30 review for Rabbi Jonathan Sacks's Haggadah: Hebrew and English Text with New Essays and Commentary by Jonathan Sacks

  1. 5 out of 5

    Martin

    My go-to for 5779, and springboard for my own dvar torahs which I shared around the seder table, in addition to the rich one provided by everyone else. Filled with some good, unique insights, and some eye-opening clarifiers concerning linguistic distinctions. Nice addition to my burgeoning haggadah collection - which now includes my own!

  2. 5 out of 5

    John Minster

    Commentary on the Haggadah itself isn't particularly extensive, but the essays are outstanding. Commentary on the Haggadah itself isn't particularly extensive, but the essays are outstanding.

  3. 5 out of 5

    David

    This Haggadah is thoroughly different from what I expected. If you open it from the right (Hebrew-style), you get a traditional haggadah in Hebrew and English as translated by Rabbi Shlomo Riskin (Chief Rabbi of Efrat, Israel), with some commentary from Chief Rabbi Lord Sacks. If you open it from the right, you get a series of short essays which touch on Passover themes. This is not Rabbi Sacks's masterwork. The amount of commentary in the haggadah itself is pretty low - it could work as a funct This Haggadah is thoroughly different from what I expected. If you open it from the right (Hebrew-style), you get a traditional haggadah in Hebrew and English as translated by Rabbi Shlomo Riskin (Chief Rabbi of Efrat, Israel), with some commentary from Chief Rabbi Lord Sacks. If you open it from the right, you get a series of short essays which touch on Passover themes. This is not Rabbi Sacks's masterwork. The amount of commentary in the haggadah itself is pretty low - it could work as a functional haggadah, except that the essays in the back mean that it won't lay flat on a table, and you can't hold a page open without damaging the (normal book) spine. The essays are okay - many of them return to the same tropes of Jewish survival over the centuries and today, but there are a few lovely insights further into the essays. This dates from relatively early in R' Sacks's career as Chief Rabbi, so he doesn't show the scope of his thinking, but there are glimmers of what will come. I particularly liked his take on Ḥad Gadya, which made the song finally make some sense to me. So I wouldn't recommend this as a functional haggadah, but as a collection of pesaḥ-themed essays, it's pretty good.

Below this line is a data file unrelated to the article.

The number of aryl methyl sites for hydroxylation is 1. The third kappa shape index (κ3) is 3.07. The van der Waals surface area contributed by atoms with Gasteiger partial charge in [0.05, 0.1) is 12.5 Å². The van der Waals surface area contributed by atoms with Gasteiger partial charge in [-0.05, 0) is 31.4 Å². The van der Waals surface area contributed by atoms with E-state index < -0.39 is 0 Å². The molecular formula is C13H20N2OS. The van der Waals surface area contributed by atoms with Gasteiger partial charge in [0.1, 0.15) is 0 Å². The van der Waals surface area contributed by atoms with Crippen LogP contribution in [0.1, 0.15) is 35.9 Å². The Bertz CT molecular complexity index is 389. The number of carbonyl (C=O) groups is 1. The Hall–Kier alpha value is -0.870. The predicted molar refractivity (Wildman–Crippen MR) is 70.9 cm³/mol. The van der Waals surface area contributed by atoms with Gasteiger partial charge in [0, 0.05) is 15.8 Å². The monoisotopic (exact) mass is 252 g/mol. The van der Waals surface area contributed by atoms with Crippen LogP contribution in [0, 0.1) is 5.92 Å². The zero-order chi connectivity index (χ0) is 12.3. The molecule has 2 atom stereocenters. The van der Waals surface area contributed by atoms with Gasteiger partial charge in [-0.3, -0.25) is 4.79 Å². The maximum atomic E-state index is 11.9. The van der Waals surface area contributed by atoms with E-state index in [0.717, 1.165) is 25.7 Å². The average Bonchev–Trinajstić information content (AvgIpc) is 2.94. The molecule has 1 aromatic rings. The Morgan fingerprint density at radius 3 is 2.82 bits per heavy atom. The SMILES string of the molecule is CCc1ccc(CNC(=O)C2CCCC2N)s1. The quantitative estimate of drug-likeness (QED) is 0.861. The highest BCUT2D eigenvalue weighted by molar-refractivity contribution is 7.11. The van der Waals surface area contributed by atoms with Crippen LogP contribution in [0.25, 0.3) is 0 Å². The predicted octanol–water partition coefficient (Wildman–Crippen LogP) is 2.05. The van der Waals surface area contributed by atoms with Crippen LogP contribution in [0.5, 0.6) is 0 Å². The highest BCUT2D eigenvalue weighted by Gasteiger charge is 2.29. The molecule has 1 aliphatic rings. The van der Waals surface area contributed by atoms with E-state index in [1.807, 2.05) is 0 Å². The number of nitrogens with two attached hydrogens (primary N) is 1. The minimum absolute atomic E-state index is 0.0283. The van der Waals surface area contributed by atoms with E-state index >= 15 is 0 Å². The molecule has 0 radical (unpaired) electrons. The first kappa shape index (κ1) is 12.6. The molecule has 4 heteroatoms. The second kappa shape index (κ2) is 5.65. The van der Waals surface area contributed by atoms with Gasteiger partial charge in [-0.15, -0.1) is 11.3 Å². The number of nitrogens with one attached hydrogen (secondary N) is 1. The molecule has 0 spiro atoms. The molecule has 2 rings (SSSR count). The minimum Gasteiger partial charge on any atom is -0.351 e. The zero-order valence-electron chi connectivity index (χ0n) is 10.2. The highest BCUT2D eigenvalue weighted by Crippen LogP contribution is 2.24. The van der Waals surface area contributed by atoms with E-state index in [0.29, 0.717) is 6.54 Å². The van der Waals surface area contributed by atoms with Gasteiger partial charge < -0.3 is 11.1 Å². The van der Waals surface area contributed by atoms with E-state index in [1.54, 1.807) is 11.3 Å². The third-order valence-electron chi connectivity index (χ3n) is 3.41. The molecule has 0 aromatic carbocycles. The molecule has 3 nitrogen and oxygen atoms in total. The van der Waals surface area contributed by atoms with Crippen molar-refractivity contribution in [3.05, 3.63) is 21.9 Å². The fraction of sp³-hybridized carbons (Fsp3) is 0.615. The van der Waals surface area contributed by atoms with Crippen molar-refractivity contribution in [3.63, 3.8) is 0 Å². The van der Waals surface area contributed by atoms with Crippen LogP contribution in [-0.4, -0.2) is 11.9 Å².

4. 4 out of 5

    Alan Menachemson

    Readable for ever

  5. 5 out of 5

    Ayelet

    I liked his insights into how Jewish and world history interact with the Pesach story.

  6. 4 out of 5

    Malcster

  7. 5 out of 5

    Evan

  8. 5 out of 5

    Cheryl

  9. 5 out of 5

    Sara

  10. 5 out of 5

    Seth

  11. 4 out of 5

    Hannah

  12. 4 out of 5

    Harris Goodman

  13. 4 out of 5

    Leo Mercer

  14. 4 out of 5

    Taylor

  15. 5 out of 5

    Nina

  16. 5 out of 5

    Daniel

  17. 5 out of 5

    Lawrence

  18. 4 out of 5

    Nicole

  19. 5 out of 5

    Benjamin

  20. 5 out of 5

    Lisa

  21. 5 out of 5

    Brahm

  22. 4 out of 5

    Matt Reingold

  23. 5 out of 5

    Jack Dweck

  24. 5 out of 5

    Aron Raskas

  25. 4 out of 5

    Helyn

  26. 5 out of 5

    Estee

  27. 4 out of 5

    Diana Rosenfelder

  28. 5 out of 5

    Eli Weinstein

  29. 4 out of 5

    Leonard

  30. 4 out of 5

    Isaac